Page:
By Reagan Malumo
Caprivi Regional Governor Leonard Mwilima has described the dual infection of TB and HIV/AIDS as crippling to the Namibian economy as it robs the country of its productive workforce.
He said Namibia has been experiencing a decline in work productivity due to the jeopardized health, nutrition, sanitation, safety, education and care in the country.
He said the effects of these diseases burden Namibia’s workforce and essentially stunt the necessary socio-economic growth on the path towards
“We therefore need to remain proactive, focused, tireless and united in our responses against these two epidemics.”
He was speaking at the commemoration of World TB Day at Katima Mulilo over the weekend. He emphasized the need for an inter-sectoral approach and strong community involvement to help reduce the diseases.
He also applauded international organizations such as the US Government, Global Fund, WHO and UNICEF for their tireless support.
“I call upon all stakeholders to refocus attention to the dual epidemic of TB and HIV/AIDS,” he said, adding that it requires a resolute commitment at all levels of public service, private sector, non-governmental organizations, churches, civil society and other development partners.
Mwilima urged all health workers to stay alert, diagnose and promptly educate patients, families and communities in all aspects of TB and to empower them to know the symptoms of the disease.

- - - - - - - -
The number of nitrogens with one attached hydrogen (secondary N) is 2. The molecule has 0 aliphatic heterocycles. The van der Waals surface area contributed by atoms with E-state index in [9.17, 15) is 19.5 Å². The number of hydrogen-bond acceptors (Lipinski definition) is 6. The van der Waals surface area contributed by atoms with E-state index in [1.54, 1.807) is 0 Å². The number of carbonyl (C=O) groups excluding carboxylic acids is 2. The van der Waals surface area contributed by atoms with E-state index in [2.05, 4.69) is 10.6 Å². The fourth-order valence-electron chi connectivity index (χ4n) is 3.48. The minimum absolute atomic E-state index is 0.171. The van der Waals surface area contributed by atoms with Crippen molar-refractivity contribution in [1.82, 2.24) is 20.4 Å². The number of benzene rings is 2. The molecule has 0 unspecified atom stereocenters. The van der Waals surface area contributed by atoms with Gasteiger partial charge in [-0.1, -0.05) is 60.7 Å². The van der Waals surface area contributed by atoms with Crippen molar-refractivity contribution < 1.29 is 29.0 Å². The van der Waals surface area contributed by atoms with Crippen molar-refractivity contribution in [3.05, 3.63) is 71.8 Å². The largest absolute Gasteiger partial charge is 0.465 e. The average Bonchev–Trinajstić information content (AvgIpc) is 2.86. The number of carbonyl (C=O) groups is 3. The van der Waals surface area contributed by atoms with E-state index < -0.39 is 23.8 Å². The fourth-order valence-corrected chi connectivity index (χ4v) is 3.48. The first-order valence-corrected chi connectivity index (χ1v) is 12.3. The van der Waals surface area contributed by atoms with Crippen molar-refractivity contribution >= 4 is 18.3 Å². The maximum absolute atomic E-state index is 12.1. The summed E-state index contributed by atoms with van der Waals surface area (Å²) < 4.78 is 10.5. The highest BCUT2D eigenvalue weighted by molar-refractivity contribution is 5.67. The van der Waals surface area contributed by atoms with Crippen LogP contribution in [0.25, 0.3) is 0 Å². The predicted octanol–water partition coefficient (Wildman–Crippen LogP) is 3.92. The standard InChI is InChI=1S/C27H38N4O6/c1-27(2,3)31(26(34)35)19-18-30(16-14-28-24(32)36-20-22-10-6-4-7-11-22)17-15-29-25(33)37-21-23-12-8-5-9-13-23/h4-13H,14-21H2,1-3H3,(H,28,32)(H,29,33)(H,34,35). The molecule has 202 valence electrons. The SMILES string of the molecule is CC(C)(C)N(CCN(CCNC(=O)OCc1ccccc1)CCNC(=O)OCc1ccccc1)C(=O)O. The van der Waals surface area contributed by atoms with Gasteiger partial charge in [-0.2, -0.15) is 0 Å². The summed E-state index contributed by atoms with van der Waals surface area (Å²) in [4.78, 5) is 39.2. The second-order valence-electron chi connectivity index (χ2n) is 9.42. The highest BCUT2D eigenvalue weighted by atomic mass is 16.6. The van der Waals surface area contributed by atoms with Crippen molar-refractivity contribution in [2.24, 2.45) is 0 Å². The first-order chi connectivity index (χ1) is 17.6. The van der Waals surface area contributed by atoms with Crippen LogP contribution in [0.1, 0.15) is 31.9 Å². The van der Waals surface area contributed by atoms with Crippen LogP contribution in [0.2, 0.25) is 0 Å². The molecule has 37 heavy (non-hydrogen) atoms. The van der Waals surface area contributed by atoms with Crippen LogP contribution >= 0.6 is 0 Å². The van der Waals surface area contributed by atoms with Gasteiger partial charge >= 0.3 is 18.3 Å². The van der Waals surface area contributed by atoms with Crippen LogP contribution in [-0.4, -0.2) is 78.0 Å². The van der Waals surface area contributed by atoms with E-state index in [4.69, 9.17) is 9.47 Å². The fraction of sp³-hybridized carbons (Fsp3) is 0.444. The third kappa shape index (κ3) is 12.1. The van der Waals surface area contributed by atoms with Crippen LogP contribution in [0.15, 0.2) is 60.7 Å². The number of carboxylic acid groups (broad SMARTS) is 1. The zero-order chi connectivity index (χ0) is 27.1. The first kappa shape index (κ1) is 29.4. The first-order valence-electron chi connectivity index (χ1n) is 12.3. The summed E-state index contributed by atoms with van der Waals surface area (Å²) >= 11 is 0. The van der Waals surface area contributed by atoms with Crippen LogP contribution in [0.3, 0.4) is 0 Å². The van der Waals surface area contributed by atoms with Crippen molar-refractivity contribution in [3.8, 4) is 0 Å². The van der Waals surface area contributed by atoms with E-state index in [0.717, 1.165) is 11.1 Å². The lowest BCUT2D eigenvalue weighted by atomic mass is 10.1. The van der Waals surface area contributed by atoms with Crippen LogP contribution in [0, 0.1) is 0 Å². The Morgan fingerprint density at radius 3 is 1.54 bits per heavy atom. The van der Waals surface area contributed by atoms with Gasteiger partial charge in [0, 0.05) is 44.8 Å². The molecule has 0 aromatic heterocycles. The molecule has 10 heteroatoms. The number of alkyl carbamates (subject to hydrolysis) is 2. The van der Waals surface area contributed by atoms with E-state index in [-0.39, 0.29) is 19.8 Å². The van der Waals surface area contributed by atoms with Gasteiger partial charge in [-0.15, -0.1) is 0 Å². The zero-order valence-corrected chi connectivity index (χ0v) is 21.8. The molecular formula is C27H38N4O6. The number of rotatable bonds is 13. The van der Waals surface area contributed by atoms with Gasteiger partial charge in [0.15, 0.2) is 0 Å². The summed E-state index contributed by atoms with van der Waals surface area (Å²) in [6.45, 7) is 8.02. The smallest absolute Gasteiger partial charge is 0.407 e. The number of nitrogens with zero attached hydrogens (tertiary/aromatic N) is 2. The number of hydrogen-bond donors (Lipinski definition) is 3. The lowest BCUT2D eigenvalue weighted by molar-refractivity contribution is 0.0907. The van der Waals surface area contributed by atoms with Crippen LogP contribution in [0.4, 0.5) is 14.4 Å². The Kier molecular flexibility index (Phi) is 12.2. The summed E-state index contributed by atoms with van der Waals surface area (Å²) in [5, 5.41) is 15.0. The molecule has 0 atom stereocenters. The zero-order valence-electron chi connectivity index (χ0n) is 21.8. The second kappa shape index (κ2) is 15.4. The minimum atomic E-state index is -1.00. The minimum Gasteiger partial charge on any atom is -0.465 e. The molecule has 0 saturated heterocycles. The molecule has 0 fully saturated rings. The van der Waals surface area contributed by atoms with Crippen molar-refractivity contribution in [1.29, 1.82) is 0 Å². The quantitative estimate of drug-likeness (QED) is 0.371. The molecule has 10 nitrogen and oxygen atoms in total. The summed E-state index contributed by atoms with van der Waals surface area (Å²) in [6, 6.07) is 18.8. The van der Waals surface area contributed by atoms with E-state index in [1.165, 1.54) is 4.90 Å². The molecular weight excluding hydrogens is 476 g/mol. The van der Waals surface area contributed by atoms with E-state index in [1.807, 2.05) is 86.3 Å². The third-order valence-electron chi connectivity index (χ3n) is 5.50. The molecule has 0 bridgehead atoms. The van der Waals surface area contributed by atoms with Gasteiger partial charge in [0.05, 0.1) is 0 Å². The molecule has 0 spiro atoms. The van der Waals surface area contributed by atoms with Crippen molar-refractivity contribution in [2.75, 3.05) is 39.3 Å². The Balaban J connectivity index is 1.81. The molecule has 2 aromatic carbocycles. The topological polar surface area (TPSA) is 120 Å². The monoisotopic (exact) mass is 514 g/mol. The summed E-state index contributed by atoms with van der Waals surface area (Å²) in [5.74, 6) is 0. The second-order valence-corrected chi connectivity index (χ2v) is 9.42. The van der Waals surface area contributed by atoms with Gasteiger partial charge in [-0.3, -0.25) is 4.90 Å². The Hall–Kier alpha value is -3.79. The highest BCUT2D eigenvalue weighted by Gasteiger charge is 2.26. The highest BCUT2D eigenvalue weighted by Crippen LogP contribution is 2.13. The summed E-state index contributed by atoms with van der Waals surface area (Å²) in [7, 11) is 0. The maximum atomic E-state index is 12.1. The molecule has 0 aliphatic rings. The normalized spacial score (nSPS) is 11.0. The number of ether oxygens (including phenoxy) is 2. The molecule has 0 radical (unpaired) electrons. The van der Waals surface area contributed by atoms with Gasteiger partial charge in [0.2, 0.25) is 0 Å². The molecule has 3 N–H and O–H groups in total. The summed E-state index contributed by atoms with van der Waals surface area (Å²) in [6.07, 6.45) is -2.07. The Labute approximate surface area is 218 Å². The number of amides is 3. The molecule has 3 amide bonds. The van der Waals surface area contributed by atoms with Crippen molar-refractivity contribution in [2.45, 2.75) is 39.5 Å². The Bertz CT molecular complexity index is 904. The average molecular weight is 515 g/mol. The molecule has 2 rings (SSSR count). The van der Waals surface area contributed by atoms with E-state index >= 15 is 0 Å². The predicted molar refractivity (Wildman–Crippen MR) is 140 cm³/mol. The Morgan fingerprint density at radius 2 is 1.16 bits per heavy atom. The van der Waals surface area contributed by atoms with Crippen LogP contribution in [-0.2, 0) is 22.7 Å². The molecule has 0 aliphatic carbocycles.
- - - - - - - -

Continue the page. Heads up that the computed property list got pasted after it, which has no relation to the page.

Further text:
The theme for this year’s World TD Day is “Helping to stop TB”. He said communities and families are important agents for assisting individuals with persistent cough for more than three weeks to get tested for TB and comply with TB treatments.
According to the 2008 global TB reports by the World Health Organization (WHO), Namibia is ranked the country with the second highest TB incidence in the world, second after Swaziland.
About 15 244 cases of TB were reported in Namibia last year. This translates into a tuberculosis case notification rate of 722 cases per 100 000 population.
Out of this number, 5 114 cases involved infectious form of TB which can be transmitted from one person to another.
About 254 cases were multi-drug resistant TB under treatment countrywide with at least 11 cases coming from Caprivi.
Mwilima said this raises concern because it is a clear indication that it is only a matter of time before Caprivi is hit by extremely drug resistant (XDT) tuberculosis.
Meanwhile, the regions with the highest TB infections per 100 000 population in the country are Hardap, Erongo, Karas, Oshikoto, Caprivi, and Khomas.
Caprivi reported more than 700 cases per 100 000 population last year.
Mwilima stressed that the current TB situation in the country is exacerbated by the challenge of the HIV/AIDS epidemic.
HIV is a major individual risk factor for the development of tuberculosis.
A total of 8 186 TB patients representing 59 percent of the total notified TB patients were tested for HIV and the entire 59 percent were HIV-positive.